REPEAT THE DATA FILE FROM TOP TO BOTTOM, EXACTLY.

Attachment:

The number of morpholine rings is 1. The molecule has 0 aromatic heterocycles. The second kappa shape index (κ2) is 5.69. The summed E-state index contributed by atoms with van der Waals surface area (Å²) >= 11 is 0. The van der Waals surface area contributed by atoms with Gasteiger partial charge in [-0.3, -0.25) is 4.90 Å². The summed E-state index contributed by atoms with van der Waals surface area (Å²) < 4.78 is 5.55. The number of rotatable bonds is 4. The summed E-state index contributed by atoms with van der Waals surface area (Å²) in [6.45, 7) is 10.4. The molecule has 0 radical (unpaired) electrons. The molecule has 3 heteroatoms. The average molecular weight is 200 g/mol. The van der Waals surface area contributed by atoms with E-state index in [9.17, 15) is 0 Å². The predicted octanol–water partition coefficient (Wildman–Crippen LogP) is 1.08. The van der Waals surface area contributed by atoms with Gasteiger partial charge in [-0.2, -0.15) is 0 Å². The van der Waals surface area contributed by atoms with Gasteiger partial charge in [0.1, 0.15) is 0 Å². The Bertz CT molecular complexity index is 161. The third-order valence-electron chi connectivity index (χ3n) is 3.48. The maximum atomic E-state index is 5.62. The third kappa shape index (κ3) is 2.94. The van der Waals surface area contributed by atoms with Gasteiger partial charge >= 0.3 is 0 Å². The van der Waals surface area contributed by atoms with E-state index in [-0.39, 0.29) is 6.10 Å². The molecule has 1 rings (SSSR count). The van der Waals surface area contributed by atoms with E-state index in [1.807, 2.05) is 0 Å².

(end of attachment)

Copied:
The number of morpholine rings is 1. The molecule has 0 aromatic heterocycles. The second kappa shape index (κ2) is 5.69. The summed E-state index contributed by atoms with van der Waals surface area (Å²) >= 11 is 0. The van der Waals surface area contributed by atoms with Gasteiger partial charge in [-0.3, -0.25) is 4.90 Å². The summed E-state index contributed by atoms with van der Waals surface area (Å²) < 4.78 is 5.55. The number of rotatable bonds is 4. The summed E-state index contributed by atoms with van der Waals surface area (Å²) in [6.45, 7) is 10.4. The molecule has 0 radical (unpaired) electrons. The molecule has 3 heteroatoms. The average molecular weight is 200 g/mol. The van der Waals surface area contributed by atoms with E-state index in [9.17, 15) is 0 Å². The predicted octanol–water partition coefficient (Wildman–Crippen LogP) is 1.08. The van der Waals surface area contributed by atoms with Gasteiger partial charge in [-0.2, -0.15) is 0 Å². The van der Waals surface area contributed by atoms with Gasteiger partial charge in [0.1, 0.15) is 0 Å². The Bertz CT molecular complexity index is 161. The third-order valence-electron chi connectivity index (χ3n) is 3.48. The maximum atomic E-state index is 5.62. The third kappa shape index (κ3) is 2.94. The van der Waals surface area contributed by atoms with Gasteiger partial charge >= 0.3 is 0 Å². The van der Waals surface area contributed by atoms with E-state index in [-0.39, 0.29) is 6.10 Å². The molecule has 1 rings (SSSR count). The van der Waals surface area contributed by atoms with E-state index in [1.807, 2.05) is 0 Å².